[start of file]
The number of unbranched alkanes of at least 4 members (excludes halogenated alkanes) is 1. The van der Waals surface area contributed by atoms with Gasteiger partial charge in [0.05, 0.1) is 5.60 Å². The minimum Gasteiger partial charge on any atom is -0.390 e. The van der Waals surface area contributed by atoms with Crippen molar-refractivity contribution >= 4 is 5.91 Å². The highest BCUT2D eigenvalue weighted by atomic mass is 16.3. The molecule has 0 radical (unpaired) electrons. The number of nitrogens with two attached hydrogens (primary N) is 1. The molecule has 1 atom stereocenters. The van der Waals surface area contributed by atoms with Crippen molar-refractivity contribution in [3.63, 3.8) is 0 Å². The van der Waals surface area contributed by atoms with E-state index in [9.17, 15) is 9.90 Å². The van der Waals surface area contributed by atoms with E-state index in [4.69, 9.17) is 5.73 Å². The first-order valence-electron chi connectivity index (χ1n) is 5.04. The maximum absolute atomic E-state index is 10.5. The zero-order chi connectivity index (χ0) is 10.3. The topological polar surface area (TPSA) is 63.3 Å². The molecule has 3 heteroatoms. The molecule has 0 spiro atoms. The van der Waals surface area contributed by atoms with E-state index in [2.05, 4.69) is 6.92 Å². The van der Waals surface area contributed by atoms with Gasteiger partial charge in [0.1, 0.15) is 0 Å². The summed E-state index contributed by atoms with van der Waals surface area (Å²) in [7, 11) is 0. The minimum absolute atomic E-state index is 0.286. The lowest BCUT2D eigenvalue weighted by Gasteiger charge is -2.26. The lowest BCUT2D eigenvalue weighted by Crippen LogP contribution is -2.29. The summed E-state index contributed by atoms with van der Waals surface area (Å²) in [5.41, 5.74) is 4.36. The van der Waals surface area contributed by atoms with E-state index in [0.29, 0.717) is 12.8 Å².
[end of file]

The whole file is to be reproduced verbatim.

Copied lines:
The number of unbranched alkanes of at least 4 members (excludes halogenated alkanes) is 1. The van der Waals surface area contributed by atoms with Gasteiger partial charge in [0.05, 0.1) is 5.60 Å². The minimum Gasteiger partial charge on any atom is -0.390 e. The van der Waals surface area contributed by atoms with Crippen molar-refractivity contribution >= 4 is 5.91 Å². The highest BCUT2D eigenvalue weighted by atomic mass is 16.3. The molecule has 0 radical (unpaired) electrons. The number of nitrogens with two attached hydrogens (primary N) is 1. The molecule has 1 atom stereocenters. The van der Waals surface area contributed by atoms with Crippen molar-refractivity contribution in [3.63, 3.8) is 0 Å². The van der Waals surface area contributed by atoms with E-state index in [9.17, 15) is 9.90 Å². The van der Waals surface area contributed by atoms with E-state index in [4.69, 9.17) is 5.73 Å². The first-order valence-electron chi connectivity index (χ1n) is 5.04. The maximum absolute atomic E-state index is 10.5. The zero-order chi connectivity index (χ0) is 10.3. The topological polar surface area (TPSA) is 63.3 Å². The molecule has 3 heteroatoms. The molecule has 0 spiro atoms. The van der Waals surface area contributed by atoms with E-state index in [2.05, 4.69) is 6.92 Å². The van der Waals surface area contributed by atoms with Gasteiger partial charge in [0.1, 0.15) is 0 Å². The summed E-state index contributed by atoms with van der Waals surface area (Å²) in [7, 11) is 0. The minimum absolute atomic E-state index is 0.286. The lowest BCUT2D eigenvalue weighted by Gasteiger charge is -2.26. The lowest BCUT2D eigenvalue weighted by Crippen LogP contribution is -2.29. The summed E-state index contributed by atoms with van der Waals surface area (Å²) in [5.41, 5.74) is 4.36. The van der Waals surface area contributed by atoms with E-state index in [0.29, 0.717) is 12.8 Å².